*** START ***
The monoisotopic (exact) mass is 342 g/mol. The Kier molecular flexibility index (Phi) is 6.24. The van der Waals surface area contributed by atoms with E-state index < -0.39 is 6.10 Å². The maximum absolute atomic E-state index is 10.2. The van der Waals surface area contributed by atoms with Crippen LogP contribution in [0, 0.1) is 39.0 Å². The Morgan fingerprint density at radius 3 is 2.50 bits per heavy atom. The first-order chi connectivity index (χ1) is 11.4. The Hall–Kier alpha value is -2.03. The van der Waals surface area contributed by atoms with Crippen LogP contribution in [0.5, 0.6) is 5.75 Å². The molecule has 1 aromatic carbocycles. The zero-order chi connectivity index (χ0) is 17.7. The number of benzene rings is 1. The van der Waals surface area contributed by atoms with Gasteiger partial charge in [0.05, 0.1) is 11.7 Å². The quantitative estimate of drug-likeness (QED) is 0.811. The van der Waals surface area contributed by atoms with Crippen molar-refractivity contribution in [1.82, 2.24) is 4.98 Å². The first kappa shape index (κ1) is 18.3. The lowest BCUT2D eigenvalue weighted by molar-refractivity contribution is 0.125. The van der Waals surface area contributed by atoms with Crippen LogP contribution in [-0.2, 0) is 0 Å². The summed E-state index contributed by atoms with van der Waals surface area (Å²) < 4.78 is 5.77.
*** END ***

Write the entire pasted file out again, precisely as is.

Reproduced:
The monoisotopic (exact) mass is 342 g/mol. The Kier molecular flexibility index (Phi) is 6.24. The van der Waals surface area contributed by atoms with E-state index < -0.39 is 6.10 Å². The maximum absolute atomic E-state index is 10.2. The van der Waals surface area contributed by atoms with Crippen LogP contribution in [0, 0.1) is 39.0 Å². The Morgan fingerprint density at radius 3 is 2.50 bits per heavy atom. The first-order chi connectivity index (χ1) is 11.4. The Hall–Kier alpha value is -2.03. The van der Waals surface area contributed by atoms with Crippen LogP contribution in [0.5, 0.6) is 5.75 Å². The molecule has 1 aromatic carbocycles. The zero-order chi connectivity index (χ0) is 17.7. The number of benzene rings is 1. The van der Waals surface area contributed by atoms with Gasteiger partial charge in [0.05, 0.1) is 11.7 Å². The quantitative estimate of drug-likeness (QED) is 0.811. The van der Waals surface area contributed by atoms with Crippen molar-refractivity contribution in [1.82, 2.24) is 4.98 Å². The first kappa shape index (κ1) is 18.3. The lowest BCUT2D eigenvalue weighted by molar-refractivity contribution is 0.125. The van der Waals surface area contributed by atoms with Crippen LogP contribution in [-0.2, 0) is 0 Å². The summed E-state index contributed by atoms with van der Waals surface area (Å²) < 4.78 is 5.77.